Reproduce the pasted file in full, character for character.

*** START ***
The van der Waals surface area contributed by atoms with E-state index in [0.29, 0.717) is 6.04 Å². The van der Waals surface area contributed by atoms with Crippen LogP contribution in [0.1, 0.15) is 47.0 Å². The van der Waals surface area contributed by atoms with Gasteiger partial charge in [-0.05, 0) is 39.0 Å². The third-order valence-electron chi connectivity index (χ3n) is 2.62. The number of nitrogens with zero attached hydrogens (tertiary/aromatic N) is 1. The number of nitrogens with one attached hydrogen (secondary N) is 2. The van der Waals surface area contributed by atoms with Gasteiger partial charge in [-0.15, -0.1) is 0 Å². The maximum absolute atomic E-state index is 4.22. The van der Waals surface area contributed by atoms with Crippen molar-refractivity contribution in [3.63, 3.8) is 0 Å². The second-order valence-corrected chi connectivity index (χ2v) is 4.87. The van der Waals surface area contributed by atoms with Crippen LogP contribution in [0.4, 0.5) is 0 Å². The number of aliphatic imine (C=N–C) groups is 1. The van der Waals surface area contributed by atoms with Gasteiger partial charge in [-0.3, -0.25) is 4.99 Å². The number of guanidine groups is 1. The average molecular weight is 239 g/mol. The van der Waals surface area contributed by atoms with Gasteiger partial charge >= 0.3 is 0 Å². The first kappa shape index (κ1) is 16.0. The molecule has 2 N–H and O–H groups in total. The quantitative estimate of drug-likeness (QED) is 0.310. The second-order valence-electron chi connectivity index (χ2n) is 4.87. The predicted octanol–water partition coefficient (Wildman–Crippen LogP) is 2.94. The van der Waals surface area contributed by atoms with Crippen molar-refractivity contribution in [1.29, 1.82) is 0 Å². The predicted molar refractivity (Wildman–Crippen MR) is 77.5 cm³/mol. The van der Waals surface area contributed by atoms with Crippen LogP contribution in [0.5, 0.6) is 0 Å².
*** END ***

The van der Waals surface area contributed by atoms with E-state index in [0.29, 0.717) is 6.04 Å². The van der Waals surface area contributed by atoms with Crippen LogP contribution in [0.1, 0.15) is 47.0 Å². The van der Waals surface area contributed by atoms with Gasteiger partial charge in [-0.05, 0) is 39.0 Å². The third-order valence-electron chi connectivity index (χ3n) is 2.62. The number of nitrogens with zero attached hydrogens (tertiary/aromatic N) is 1. The number of nitrogens with one attached hydrogen (secondary N) is 2. The van der Waals surface area contributed by atoms with Gasteiger partial charge in [-0.15, -0.1) is 0 Å². The maximum absolute atomic E-state index is 4.22. The van der Waals surface area contributed by atoms with Crippen molar-refractivity contribution in [3.63, 3.8) is 0 Å². The second-order valence-corrected chi connectivity index (χ2v) is 4.87. The van der Waals surface area contributed by atoms with Crippen LogP contribution in [0.4, 0.5) is 0 Å². The number of aliphatic imine (C=N–C) groups is 1. The van der Waals surface area contributed by atoms with Gasteiger partial charge in [-0.3, -0.25) is 4.99 Å². The number of guanidine groups is 1. The average molecular weight is 239 g/mol. The van der Waals surface area contributed by atoms with Gasteiger partial charge >= 0.3 is 0 Å². The first kappa shape index (κ1) is 16.0. The molecule has 2 N–H and O–H groups in total. The quantitative estimate of drug-likeness (QED) is 0.310. The second-order valence-electron chi connectivity index (χ2n) is 4.87. The predicted octanol–water partition coefficient (Wildman–Crippen LogP) is 2.94. The van der Waals surface area contributed by atoms with Crippen molar-refractivity contribution in [1.29, 1.82) is 0 Å². The predicted molar refractivity (Wildman–Crippen MR) is 77.5 cm³/mol. The van der Waals surface area contributed by atoms with Crippen LogP contribution in [0.5, 0.6) is 0 Å².